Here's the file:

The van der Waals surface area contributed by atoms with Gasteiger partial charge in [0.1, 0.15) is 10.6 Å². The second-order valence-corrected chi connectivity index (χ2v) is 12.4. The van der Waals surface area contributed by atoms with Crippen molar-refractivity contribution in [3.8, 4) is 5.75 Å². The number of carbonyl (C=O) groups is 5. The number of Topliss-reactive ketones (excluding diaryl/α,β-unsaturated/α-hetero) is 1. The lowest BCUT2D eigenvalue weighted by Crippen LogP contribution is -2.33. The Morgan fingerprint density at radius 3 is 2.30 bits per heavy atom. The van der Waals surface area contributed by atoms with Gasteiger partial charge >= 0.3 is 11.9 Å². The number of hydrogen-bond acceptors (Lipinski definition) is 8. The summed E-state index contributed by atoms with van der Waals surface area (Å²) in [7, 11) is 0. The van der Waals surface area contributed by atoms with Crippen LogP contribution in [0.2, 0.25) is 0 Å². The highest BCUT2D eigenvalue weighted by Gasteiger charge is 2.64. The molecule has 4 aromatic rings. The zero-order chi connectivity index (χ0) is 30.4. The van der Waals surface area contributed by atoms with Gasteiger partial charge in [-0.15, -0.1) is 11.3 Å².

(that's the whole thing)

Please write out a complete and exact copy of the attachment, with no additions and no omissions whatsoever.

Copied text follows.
The van der Waals surface area contributed by atoms with Gasteiger partial charge in [0.1, 0.15) is 10.6 Å². The second-order valence-corrected chi connectivity index (χ2v) is 12.4. The van der Waals surface area contributed by atoms with Crippen molar-refractivity contribution in [3.8, 4) is 5.75 Å². The number of carbonyl (C=O) groups is 5. The number of Topliss-reactive ketones (excluding diaryl/α,β-unsaturated/α-hetero) is 1. The lowest BCUT2D eigenvalue weighted by Crippen LogP contribution is -2.33. The Morgan fingerprint density at radius 3 is 2.30 bits per heavy atom. The van der Waals surface area contributed by atoms with Gasteiger partial charge >= 0.3 is 11.9 Å². The number of hydrogen-bond acceptors (Lipinski definition) is 8. The summed E-state index contributed by atoms with van der Waals surface area (Å²) in [7, 11) is 0. The van der Waals surface area contributed by atoms with Crippen LogP contribution in [0.2, 0.25) is 0 Å². The highest BCUT2D eigenvalue weighted by Gasteiger charge is 2.64. The molecule has 4 aromatic rings. The zero-order chi connectivity index (χ0) is 30.4. The van der Waals surface area contributed by atoms with Gasteiger partial charge in [-0.15, -0.1) is 11.3 Å².